Traumatic Brain Injury
Traumatic brain injury (TBI) is a sudden injury from an external force that affects the functioning of the brain. It can be caused by a bump or blow to the head (closed head injury) or by an object penetrating the skull (called a penetrating injury).
TBI symptoms vary depending on the extent of the injury and the area of the brain affected. Some symptoms appear immediately; others may appear several days or even weeks later. A person with TBI may or may not lose consciousness—loss of consciousness is not always a sign of severe TBI.
Symptoms of mild TBI (concussion)
A person with a mild TBI may experience:
- Blurred vision
- Ringing in the ears
- Tiredness or sleepiness
- A bad taste in the mouth
- A change in sleep habits
- Behavior or mood changes
- Trouble with memory, concentration, attention, or thinking
- Loss of consciousness lasting a few seconds to minutes1
- Sensitivity to light or sound
- Nausea or vomiting
Symptoms of Moderate or Severe TBI
A person with moderate or severe TBI may have some of the symptoms listed above. In addition, the person may experience any of the following:
- Headache that gets worse or won’t go away
- Repeated vomiting or nausea
- Slurred speech
- Convulsions or seizures
- An inability to wake up from sleep
- Enlargement of the pupil (dark center) of one or both eyes
- Numbness or tingling of arms or legs
- Loss of coordination
- Increased confusion, restlessness, or agitation
- Loss of consciousness lasting a few minutes to hours
A person who suffers a blow to the head or another trauma that may have caused a TBI should seek medical attention.
A person who suffers a blow to the head or another trauma that may have caused a TBI should seek medical attention. Because little can be done to reverse the initial brain damage caused by trauma, medical personnel try to stabilize an individual with TBI and focus on preventing further injury. Primary concerns include insuring proper oxygen supply to the brain and the rest of the body, maintaining adequate blood flow, and controlling blood pressure.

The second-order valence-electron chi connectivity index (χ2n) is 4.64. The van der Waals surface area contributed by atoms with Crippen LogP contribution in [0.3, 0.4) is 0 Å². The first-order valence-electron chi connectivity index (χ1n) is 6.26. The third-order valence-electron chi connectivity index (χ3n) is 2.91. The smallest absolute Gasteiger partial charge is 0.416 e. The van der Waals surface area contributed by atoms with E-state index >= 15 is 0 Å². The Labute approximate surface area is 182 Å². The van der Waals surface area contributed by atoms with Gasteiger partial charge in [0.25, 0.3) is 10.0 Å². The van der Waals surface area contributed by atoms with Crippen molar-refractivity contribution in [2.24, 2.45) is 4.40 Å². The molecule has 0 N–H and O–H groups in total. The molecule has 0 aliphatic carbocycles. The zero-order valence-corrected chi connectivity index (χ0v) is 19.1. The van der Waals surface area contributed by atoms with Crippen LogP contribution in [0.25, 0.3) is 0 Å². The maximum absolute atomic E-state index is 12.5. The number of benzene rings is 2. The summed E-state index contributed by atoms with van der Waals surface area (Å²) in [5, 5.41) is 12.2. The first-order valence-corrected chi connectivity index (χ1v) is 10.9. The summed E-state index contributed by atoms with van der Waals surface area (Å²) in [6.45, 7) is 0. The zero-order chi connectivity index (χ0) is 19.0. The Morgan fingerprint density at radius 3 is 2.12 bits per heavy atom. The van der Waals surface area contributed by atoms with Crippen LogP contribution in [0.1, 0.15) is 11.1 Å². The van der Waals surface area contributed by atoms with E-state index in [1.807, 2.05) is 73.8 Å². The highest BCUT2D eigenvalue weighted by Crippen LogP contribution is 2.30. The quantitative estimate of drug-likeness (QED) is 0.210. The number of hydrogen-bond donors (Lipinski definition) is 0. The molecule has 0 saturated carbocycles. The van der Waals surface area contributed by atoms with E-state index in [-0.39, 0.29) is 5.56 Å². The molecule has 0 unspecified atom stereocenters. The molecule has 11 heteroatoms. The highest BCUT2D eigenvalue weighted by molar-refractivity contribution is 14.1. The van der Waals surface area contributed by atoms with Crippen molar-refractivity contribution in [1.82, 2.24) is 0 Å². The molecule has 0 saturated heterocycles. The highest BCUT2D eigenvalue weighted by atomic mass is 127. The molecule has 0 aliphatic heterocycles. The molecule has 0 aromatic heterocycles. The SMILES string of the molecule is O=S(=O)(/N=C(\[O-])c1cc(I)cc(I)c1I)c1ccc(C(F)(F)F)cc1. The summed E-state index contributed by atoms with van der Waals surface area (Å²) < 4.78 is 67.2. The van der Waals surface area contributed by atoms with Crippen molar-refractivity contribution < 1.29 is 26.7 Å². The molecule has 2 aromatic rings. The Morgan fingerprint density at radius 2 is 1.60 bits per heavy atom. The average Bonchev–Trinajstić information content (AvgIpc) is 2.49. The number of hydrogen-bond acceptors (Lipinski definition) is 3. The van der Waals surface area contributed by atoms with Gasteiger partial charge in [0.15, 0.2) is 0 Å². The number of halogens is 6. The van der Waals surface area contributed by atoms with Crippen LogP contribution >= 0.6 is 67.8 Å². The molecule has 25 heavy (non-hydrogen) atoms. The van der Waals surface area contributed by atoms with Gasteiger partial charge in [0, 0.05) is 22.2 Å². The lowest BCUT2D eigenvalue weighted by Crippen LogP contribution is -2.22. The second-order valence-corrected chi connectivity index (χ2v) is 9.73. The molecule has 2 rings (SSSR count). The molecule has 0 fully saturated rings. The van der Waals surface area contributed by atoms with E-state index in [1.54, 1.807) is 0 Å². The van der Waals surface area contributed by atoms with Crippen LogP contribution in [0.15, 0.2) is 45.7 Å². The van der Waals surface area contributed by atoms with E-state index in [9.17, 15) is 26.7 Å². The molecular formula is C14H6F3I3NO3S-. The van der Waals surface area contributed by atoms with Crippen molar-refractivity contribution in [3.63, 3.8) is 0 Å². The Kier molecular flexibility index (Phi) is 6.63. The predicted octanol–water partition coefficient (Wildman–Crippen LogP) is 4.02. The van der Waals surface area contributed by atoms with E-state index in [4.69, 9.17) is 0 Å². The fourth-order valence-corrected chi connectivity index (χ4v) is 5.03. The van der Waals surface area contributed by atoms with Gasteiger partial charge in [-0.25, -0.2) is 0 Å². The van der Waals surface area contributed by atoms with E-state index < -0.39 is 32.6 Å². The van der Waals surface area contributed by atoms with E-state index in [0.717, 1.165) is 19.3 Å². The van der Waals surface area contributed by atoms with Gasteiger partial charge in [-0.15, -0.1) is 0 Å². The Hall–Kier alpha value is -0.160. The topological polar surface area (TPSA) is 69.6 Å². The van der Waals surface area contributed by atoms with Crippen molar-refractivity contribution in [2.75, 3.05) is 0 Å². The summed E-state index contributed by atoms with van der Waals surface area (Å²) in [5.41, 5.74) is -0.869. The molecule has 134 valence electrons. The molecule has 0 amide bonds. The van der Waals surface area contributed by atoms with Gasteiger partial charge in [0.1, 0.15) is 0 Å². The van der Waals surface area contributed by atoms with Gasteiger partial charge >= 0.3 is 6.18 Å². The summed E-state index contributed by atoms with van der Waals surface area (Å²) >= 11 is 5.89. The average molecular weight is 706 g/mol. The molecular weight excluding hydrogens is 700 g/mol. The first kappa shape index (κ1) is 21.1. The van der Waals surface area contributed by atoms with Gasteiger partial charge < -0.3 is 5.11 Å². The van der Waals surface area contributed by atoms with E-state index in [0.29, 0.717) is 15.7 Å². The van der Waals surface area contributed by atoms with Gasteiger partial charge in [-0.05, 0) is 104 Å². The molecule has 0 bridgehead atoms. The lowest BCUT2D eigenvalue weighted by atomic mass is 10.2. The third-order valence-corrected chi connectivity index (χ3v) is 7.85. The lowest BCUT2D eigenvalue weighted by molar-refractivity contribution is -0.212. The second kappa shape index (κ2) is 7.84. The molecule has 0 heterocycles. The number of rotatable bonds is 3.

Imaging tests help in determining the diagnosis and prognosis of a TBI patient. For moderate to severe cases, the imaging test is a computed tomography (CT) scan. In most cases of severe TBI, emergency care focuses on stabilizing the patient and promoting survival. This care may include ensuring adequate oxygen flow to the brain, controlling blood pressure, and preventing further injury to the head or neck. Surgery may be needed as part of emergency care to reduce additional damage to the brain tissues.
Once the patient is stable, other types of care for TBI and its effects can begin. Moderately to severely injured patients receive inpatient rehabilitation that involves individually tailored treatment programs prescribed by a pediatric physiatrist (physical medicine and rehabilitation physician), with a team of specialists that include physical therapy, occupational therapy, speech/language therapy, cognitive education, recreation therapy, music therapy, psychology/psychiatry, rehabilitation nursing, and social support. In the outpatient setting, pediatric rehabilitation medicine continues to monitor recovery, return to school, and prescribe medications, therapies, bracing, equipment, and other interventions to maximizes functional progress and recovery.
NIH: National Institute of Neurological Disorders and Stroke